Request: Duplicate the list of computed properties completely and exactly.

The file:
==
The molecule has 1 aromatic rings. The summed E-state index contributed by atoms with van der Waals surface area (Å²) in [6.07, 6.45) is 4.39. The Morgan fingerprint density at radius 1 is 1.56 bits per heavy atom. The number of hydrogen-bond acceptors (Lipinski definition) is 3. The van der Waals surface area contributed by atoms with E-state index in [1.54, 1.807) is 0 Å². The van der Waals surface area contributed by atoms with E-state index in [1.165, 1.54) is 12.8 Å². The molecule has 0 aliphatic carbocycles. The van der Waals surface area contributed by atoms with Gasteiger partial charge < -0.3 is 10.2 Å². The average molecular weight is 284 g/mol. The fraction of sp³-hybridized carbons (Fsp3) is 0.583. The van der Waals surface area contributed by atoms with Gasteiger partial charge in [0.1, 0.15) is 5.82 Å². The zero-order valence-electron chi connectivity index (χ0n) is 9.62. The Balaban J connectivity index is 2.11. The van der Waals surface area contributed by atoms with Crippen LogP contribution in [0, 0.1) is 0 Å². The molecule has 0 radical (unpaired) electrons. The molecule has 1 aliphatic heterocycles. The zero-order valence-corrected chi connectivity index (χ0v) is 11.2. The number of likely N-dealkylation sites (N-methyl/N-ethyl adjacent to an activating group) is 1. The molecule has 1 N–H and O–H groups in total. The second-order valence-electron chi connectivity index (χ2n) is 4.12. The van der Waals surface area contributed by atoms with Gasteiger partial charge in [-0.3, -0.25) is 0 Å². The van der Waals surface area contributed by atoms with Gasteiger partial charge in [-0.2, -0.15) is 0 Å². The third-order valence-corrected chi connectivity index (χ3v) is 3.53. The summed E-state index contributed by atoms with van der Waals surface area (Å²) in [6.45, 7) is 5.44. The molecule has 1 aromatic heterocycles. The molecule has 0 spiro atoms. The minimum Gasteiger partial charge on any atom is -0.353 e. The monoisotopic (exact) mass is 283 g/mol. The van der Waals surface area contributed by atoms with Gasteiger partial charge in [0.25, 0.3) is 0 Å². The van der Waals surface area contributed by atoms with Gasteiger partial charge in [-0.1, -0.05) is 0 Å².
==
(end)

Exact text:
The molecule has 1 aromatic rings. The summed E-state index contributed by atoms with van der Waals surface area (Å²) in [6.07, 6.45) is 4.39. The Morgan fingerprint density at radius 1 is 1.56 bits per heavy atom. The number of hydrogen-bond acceptors (Lipinski definition) is 3. The van der Waals surface area contributed by atoms with E-state index in [1.54, 1.807) is 0 Å². The van der Waals surface area contributed by atoms with E-state index in [1.165, 1.54) is 12.8 Å². The molecule has 0 aliphatic carbocycles. The van der Waals surface area contributed by atoms with Gasteiger partial charge < -0.3 is 10.2 Å². The average molecular weight is 284 g/mol. The fraction of sp³-hybridized carbons (Fsp3) is 0.583. The van der Waals surface area contributed by atoms with Gasteiger partial charge in [0.1, 0.15) is 5.82 Å². The zero-order valence-electron chi connectivity index (χ0n) is 9.62. The Balaban J connectivity index is 2.11. The van der Waals surface area contributed by atoms with Crippen LogP contribution in [0, 0.1) is 0 Å². The molecule has 0 radical (unpaired) electrons. The molecule has 1 aliphatic heterocycles. The zero-order valence-corrected chi connectivity index (χ0v) is 11.2. The number of likely N-dealkylation sites (N-methyl/N-ethyl adjacent to an activating group) is 1. The molecule has 1 N–H and O–H groups in total. The second-order valence-electron chi connectivity index (χ2n) is 4.12. The van der Waals surface area contributed by atoms with Gasteiger partial charge in [-0.3, -0.25) is 0 Å². The van der Waals surface area contributed by atoms with Gasteiger partial charge in [-0.2, -0.15) is 0 Å². The third-order valence-corrected chi connectivity index (χ3v) is 3.53. The summed E-state index contributed by atoms with van der Waals surface area (Å²) in [6.45, 7) is 5.44. The molecule has 1 aromatic heterocycles. The molecule has 0 spiro atoms. The minimum Gasteiger partial charge on any atom is -0.353 e. The monoisotopic (exact) mass is 283 g/mol. The van der Waals surface area contributed by atoms with Gasteiger partial charge in [0.25, 0.3) is 0 Å². The van der Waals surface area contributed by atoms with Gasteiger partial charge in [-0.1, -0.05) is 0 Å².